Despite current economic problems, the country that Cohen ridicules has done extremely well by the most important economic and social indicators, since it defaulted on most of its foreign debt and sent the IMF packing at the end of 2002. This is true by any international comparison or in comparison with its past.  Many foreign corporations and the business press, as well as right-wing ideologues, are upset with Argentina’s policies for various reasons.  They don’t really like any of the left governments that now govern most of the South America, and Washington would like to get rid of all of them and return to the world of 20 years ago when the U.S. was in the drivers’ seat.  But there’s really no reason for Roger Cohen to be jumping on this bandwagon.

Roger Cohen, what a disappointment.  He is not Tom Friedman or David Brooks, and shouldn’t be insulting an entire nation based a clump of tired old clichés and a lack of information.  Argentina is “the child among nations that never grew up” he writes, and “not a whole lot has changed” since he was there 25 years ago.  OK, let’s see what we can do to clean up this mess with a shovel and broom made of data.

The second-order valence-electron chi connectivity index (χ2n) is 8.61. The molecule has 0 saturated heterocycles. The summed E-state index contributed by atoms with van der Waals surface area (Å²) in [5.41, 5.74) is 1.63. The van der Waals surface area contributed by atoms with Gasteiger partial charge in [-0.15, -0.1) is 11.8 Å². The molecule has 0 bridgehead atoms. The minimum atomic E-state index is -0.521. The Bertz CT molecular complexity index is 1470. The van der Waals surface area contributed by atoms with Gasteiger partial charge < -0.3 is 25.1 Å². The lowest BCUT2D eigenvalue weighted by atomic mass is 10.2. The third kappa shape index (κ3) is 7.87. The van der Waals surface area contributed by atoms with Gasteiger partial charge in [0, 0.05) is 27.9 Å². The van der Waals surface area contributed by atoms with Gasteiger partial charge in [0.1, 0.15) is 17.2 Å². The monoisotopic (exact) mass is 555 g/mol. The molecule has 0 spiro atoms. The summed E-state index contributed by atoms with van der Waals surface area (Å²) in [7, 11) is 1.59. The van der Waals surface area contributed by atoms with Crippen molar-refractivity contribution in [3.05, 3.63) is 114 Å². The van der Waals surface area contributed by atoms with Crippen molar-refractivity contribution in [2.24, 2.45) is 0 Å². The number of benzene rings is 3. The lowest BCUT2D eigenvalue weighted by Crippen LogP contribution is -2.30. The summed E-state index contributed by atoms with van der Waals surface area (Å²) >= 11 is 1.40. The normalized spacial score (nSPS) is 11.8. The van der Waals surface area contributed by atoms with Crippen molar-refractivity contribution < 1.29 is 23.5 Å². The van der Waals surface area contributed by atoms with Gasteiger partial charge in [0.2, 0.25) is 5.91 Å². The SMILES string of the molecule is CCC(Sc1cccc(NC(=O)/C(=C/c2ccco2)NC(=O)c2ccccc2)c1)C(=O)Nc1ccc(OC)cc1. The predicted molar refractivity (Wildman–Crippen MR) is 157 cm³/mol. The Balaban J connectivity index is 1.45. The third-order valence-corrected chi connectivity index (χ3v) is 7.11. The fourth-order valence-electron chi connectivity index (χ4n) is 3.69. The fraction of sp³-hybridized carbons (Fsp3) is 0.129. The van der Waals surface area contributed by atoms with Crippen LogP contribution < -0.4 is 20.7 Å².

For Cohen, Argentina since the government defaulted on its debt has been an economic failure.  Tens of millions of Argentines might beg to differ.

For the vast majority of people in Argentina, as in most countries, being able to find a job is very important.  According to the database of SEDLAC (which works in partnership with the World Bank),  employment as a percentage of the labor force hit peak levels in 2012, and has remained close to there since.  This is shown in Figure 1.

FIGURE 1
Argentina: Employment Rate, Percent of Total Population

cohenfig1finaleoSource: SEDLAC (2014).

We can also look at unemployment data from the IMF (Figure 2).  Of course the current level of 7.3 percent is far below the levels reached during the depression of 1998-2002, which was caused by the failed neoliberal experiment that the Kirchners did away with – it peaked at 22.5 percent in 2002.  But it is also far below the level of the boom years of that experiment (1991-1997) when it averaged more than 13 percent.